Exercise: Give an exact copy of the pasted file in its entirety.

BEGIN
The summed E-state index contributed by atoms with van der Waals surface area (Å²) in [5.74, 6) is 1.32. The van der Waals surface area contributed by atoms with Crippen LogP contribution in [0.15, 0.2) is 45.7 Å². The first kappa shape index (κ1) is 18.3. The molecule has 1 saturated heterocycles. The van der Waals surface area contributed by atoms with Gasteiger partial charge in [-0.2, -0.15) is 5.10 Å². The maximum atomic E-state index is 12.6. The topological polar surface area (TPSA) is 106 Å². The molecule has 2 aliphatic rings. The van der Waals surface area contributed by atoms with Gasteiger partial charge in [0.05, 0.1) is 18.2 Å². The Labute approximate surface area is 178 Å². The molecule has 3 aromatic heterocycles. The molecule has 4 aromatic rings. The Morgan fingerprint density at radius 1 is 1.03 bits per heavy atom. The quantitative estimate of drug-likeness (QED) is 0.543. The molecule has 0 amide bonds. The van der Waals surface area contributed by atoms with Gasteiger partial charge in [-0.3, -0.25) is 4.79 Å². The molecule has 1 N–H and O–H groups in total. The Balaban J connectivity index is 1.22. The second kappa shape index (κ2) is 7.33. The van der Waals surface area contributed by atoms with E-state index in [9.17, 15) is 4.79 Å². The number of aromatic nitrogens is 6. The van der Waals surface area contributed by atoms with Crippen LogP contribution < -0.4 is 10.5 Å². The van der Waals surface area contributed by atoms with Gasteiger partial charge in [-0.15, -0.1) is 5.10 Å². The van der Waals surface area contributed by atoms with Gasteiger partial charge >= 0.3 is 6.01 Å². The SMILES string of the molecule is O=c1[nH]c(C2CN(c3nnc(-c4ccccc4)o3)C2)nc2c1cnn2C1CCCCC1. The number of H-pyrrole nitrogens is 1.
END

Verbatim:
The summed E-state index contributed by atoms with van der Waals surface area (Å²) in [5.74, 6) is 1.32. The van der Waals surface area contributed by atoms with Crippen LogP contribution in [0.15, 0.2) is 45.7 Å². The first kappa shape index (κ1) is 18.3. The molecule has 1 saturated heterocycles. The van der Waals surface area contributed by atoms with Gasteiger partial charge in [-0.2, -0.15) is 5.10 Å². The maximum atomic E-state index is 12.6. The topological polar surface area (TPSA) is 106 Å². The molecule has 2 aliphatic rings. The van der Waals surface area contributed by atoms with Gasteiger partial charge in [0.05, 0.1) is 18.2 Å². The Labute approximate surface area is 178 Å². The molecule has 3 aromatic heterocycles. The molecule has 4 aromatic rings. The Morgan fingerprint density at radius 1 is 1.03 bits per heavy atom. The quantitative estimate of drug-likeness (QED) is 0.543. The molecule has 0 amide bonds. The van der Waals surface area contributed by atoms with Gasteiger partial charge in [-0.3, -0.25) is 4.79 Å². The molecule has 1 N–H and O–H groups in total. The Balaban J connectivity index is 1.22. The second kappa shape index (κ2) is 7.33. The van der Waals surface area contributed by atoms with E-state index in [9.17, 15) is 4.79 Å². The number of aromatic nitrogens is 6. The van der Waals surface area contributed by atoms with Crippen LogP contribution < -0.4 is 10.5 Å². The van der Waals surface area contributed by atoms with Gasteiger partial charge in [-0.15, -0.1) is 5.10 Å². The van der Waals surface area contributed by atoms with Gasteiger partial charge >= 0.3 is 6.01 Å². The SMILES string of the molecule is O=c1[nH]c(C2CN(c3nnc(-c4ccccc4)o3)C2)nc2c1cnn2C1CCCCC1. The number of H-pyrrole nitrogens is 1.